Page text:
All Aboard: North Korea's Favorite Ferry is Carrying 140-Member Orchestra to Olympics, Sailing through Sanctions

A member of a conservative civic group holds up a defaced portrait of North Korean leader Kim Jong Un as North Korean ferry Mangyongbong 92 carrying a 140-strong orchestra approaches a port in Donghae, South Korea, on February 6. The arrival of the 9,700-ton ship on Tuesday was greeted by dozens of riot police and protesters. Kim Hong-Ji/Reuters

South Korea temporarily lifted some sanctions on North Korea to allow a ferry belonging to the Kim ruling family to transport the country's 140-member orchestra to two scheduled performances in the country.

The Mangyongbong 92 is a 9,700-ton ship given to North Korea's founder Kim Il Sung by ethnic Koreans living in Japan in 1992 to mark his 80th birthday. It is named after a hill near the leader's birthplace in the outskirts of the capital, Pyongyang.

The arrival of the ship on Tuesday in the Mukho Port in the city of Donghae, South Korea, was greeted by dozens of riot police and protesters waving South Korean and American flags and photos of North Korean leader Kim Jong Un with his face crossed out in red, Reuters reported.

The 140-member orchestra led by Hyon Song Wol were all wearing matching red-and-black uniforms and were given an official salute from North Korean ruling party leadership, including Kim's sister Kim Yo Yong, when departing from Pyongyang.

The ship will be their home during their stay in South Korea, where they are expected to perform on Thursday in Gangneung—the city that will host the sliding and skating events of the Pyeongcheng Olympics—and in Seoul on Sunday. The Mangyongbong 92 can host up to 300 people.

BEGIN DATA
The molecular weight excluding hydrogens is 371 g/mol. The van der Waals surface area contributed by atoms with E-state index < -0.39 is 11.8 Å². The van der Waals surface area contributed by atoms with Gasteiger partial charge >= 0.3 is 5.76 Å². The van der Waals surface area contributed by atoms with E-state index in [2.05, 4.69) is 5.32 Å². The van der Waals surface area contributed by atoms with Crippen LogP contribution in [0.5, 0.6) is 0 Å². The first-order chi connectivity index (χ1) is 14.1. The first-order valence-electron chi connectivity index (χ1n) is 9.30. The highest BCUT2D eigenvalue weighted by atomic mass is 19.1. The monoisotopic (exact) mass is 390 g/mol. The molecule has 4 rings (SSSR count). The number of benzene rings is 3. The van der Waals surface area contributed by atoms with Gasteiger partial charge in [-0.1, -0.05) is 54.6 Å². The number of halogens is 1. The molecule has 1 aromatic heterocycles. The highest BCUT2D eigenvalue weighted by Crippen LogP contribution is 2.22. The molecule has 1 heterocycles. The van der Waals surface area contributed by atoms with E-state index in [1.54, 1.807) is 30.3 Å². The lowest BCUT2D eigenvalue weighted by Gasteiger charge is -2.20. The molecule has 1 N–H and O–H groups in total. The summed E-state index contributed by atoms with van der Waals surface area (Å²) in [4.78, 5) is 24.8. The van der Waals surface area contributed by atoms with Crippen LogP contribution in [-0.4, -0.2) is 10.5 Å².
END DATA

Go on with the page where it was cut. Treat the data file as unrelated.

According to Reuters, it features special rooms where Kim Jong Un's father and grandfather stayed among its various cabin classes, as well as a bar equipped with a karaoke machine and a shop where guests can buy souvenirs and snacks. The silver-white vessel's fourth floor is equipped with a restaurant, a movie theater and bathtubs, the South Korean publication JoongAng Daily reported in 2014.

An art troupe led by Kwon Hyok Bong, department director of the Ministry of Culture, and Hyon Song Wol, head of the Samjiyon Orchestra, leaves to give a congratulatory performance for the 23rd Winter Olympics in South Korea, according to this photo released by North Korea’s Korean Central News Agency (KCNA) in Pyongyang, North Korea, on February 6. KCNA/via Reuters

The ferry was used to transport people and cargo between Japan and North Korea, providing a steady stream of tradable goods and remittances in and out of the country, until Tokyo banned it from its waters in 2006, after Pyongyang test-fired a long-range missile. The ship was also suspected of smuggling drugs and components for the country's missile and nuclear program obtained from Japanese electronic gadgets such as the popular Playstations game console, The Telegraph reported at the time of the ban.

The Mangyongbong 92's first journey to South Korea happened in 2002, bringing a 350-strong cheer squad to the Asian Games in Busan and serving as their accommodation during the 17-day stay. But the vessel, like all North Korean ships, was then banned from anchoring in South Korean ports from 2010 onwards, after a torpedo attack against a South Korean navy ship killed 46 sailors. Pyongyang denied any involvement in the attack despite an international investigation finding conclusive proof the torpedo was launched from a North Korean submarine.